Running at Night

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Day #78: Running At Night

by Patrick Reed

We had just hiked the 3 ‘mountain’ passes with our girls that afternoon. I place ‘mountain’ in quotations because the passes were more like a series of grand hills. My wife and I and our two sweet girls had hiked across a newly cut trail from one favorite trail loop to another, leaving a car at each side, earlier in the afternoon two days ago. Upon an exhausting finish to an up-and-down 3 hour hike, we 4 collapsed at Costco — conveniently situated at the end of the hike — and slurped up well-deserved ice creams. However, the other car had to be recovered, and that job fell to yours truly. Only problem, chores to do until later in the evening. If I was going to pick up the car that evening, it could be the impetus to complete a fairly gnarly trail run in the dark of night.

I decided to take on the challenge – and after initial disapproval from my wife, I got the thumbs up with the caveat that I text her frequently throughout the run. Not a problem. I would ‘REXT’ her — I had done so before.

You may be thinking that this feat would be simple. A 10K run (it was a mile from our house to the trailhead) with a flashlight, a fair bit of moonlight streaming in. What’s the problem?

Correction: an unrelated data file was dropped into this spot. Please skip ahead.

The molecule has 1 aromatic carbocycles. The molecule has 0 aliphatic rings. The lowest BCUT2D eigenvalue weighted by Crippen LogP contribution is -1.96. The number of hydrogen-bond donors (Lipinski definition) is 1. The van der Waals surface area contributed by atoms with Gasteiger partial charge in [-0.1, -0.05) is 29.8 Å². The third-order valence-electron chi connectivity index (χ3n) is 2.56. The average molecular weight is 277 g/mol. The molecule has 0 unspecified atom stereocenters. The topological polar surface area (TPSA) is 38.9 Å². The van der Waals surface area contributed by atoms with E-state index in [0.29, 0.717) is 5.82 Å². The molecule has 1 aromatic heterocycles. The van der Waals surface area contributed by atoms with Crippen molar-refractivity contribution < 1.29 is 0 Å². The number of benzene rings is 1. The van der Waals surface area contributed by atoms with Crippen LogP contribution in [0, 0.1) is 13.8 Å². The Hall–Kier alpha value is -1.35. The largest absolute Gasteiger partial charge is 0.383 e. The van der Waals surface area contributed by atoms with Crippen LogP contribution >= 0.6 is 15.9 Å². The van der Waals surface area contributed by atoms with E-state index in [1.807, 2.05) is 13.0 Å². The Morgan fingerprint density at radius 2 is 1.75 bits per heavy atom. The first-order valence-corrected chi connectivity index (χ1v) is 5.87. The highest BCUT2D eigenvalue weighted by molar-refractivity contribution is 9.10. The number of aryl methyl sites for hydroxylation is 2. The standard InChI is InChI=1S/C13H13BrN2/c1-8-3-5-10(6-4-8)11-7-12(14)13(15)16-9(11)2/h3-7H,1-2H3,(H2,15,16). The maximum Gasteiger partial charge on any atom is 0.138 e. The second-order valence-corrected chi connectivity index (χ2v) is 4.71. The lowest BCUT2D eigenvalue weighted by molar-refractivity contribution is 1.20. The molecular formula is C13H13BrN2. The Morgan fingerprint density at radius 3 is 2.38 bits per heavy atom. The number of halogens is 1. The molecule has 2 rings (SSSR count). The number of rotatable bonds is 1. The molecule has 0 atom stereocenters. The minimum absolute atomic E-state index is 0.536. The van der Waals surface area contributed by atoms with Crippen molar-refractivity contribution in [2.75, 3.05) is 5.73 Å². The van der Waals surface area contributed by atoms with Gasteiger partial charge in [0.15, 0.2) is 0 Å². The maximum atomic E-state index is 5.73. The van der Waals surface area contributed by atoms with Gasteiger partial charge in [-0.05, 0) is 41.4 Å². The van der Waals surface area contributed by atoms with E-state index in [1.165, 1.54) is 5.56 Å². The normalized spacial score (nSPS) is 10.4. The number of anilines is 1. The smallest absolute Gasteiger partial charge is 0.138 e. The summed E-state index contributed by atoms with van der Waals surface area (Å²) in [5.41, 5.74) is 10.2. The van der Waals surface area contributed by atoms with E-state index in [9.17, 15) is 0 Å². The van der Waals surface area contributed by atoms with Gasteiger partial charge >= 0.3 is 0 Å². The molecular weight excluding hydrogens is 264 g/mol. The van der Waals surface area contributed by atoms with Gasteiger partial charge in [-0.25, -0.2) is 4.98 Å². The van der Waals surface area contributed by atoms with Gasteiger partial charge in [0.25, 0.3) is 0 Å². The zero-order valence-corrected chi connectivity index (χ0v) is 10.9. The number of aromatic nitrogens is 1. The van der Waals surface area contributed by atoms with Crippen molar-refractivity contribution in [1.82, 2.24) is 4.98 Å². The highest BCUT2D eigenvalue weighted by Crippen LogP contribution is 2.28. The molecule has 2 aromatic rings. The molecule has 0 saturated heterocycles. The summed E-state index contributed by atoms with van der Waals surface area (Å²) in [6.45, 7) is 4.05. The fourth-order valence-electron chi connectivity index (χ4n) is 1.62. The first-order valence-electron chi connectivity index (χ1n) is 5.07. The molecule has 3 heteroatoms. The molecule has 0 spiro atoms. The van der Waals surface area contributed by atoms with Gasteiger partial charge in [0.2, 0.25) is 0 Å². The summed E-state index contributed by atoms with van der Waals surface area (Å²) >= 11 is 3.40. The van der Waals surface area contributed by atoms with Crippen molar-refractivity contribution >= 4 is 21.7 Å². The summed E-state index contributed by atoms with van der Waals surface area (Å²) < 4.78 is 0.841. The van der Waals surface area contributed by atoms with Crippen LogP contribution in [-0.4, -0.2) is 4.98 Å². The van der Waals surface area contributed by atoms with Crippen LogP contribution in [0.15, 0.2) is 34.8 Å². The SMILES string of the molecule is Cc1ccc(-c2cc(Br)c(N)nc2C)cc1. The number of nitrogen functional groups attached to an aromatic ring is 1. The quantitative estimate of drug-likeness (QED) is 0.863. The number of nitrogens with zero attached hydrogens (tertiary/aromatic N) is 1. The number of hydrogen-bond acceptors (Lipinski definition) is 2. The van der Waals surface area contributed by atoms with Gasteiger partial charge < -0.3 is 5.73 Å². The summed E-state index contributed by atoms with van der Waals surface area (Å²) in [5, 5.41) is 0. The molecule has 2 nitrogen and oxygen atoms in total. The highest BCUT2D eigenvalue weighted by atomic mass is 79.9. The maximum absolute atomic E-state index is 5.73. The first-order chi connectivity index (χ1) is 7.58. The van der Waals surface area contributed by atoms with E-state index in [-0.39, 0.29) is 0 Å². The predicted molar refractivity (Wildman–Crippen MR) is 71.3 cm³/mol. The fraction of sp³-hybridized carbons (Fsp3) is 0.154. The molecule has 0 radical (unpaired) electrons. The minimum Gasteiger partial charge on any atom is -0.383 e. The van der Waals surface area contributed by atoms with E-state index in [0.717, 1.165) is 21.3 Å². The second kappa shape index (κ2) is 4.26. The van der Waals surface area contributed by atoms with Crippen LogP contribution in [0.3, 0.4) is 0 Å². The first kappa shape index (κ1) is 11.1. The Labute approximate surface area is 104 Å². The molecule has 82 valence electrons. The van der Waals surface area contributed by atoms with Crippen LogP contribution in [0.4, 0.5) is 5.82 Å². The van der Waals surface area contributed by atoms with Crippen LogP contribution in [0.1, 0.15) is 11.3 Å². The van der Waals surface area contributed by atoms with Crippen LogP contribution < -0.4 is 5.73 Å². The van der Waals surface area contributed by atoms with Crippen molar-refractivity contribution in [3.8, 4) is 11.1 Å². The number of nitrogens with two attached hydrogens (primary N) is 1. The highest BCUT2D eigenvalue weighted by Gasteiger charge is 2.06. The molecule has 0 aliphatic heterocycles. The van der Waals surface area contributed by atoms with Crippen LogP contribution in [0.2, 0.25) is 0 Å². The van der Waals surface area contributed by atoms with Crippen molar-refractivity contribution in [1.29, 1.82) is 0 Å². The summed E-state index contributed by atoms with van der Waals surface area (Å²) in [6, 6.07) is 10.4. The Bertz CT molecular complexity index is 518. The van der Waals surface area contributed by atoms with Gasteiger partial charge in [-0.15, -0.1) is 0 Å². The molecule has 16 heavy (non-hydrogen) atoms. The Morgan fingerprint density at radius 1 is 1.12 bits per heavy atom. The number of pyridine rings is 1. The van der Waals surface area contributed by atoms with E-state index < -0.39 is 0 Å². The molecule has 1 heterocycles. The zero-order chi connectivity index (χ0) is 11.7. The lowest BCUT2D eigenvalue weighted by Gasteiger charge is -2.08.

Let me tell you why my wife [and I] were skeptical: the run coursed through some very technical terrain and big up and down climbs. A single fall could spell … difficulty:) Add to this concern that although the only wildlife contender I had recently confronted was a 6 foot snake of unidentifiable make, mountain lions are known to scour these hills —- and, if memory serves me, cats are nocturnal… The trail is on the edge of our Central Coast town here in California. I was not too interested in crossing paths with any hill-bent hooligans lolly-gagging in the canyons late-night. And did I mention the shadows, the enclosed scrub canopy, the switchbacks and the dark of night?? To finish off my worries, the course terminated in a fairly remote parking lot which butts up against the charging 101. My (and my wife’s) worries were justified.

But I went for it anyway. Though I got jitters just thinking about doing the run, I wanted to. Maybe because it frightened me, it excited me. As with the late-night run I had completed a few weeks before, the question of whether I could set a challenging goal and then complete it filled me with courage. And I went for it.


First things first: I knew I needed a good light. And a back-up. Days before — or rather nights before — I had been out running in the dark with a solo headlamp and realized that if that one died on me, I would be stranded on a scree slope and would have to tip-toe my way blindly home. So, I threw an extra headlamp in my running backpack. I also had my trusty iPhone4s, a ‘tattered’ audio copy of “Born To Run,” and my heart-rate monitor. I was good to go.

Out into the night.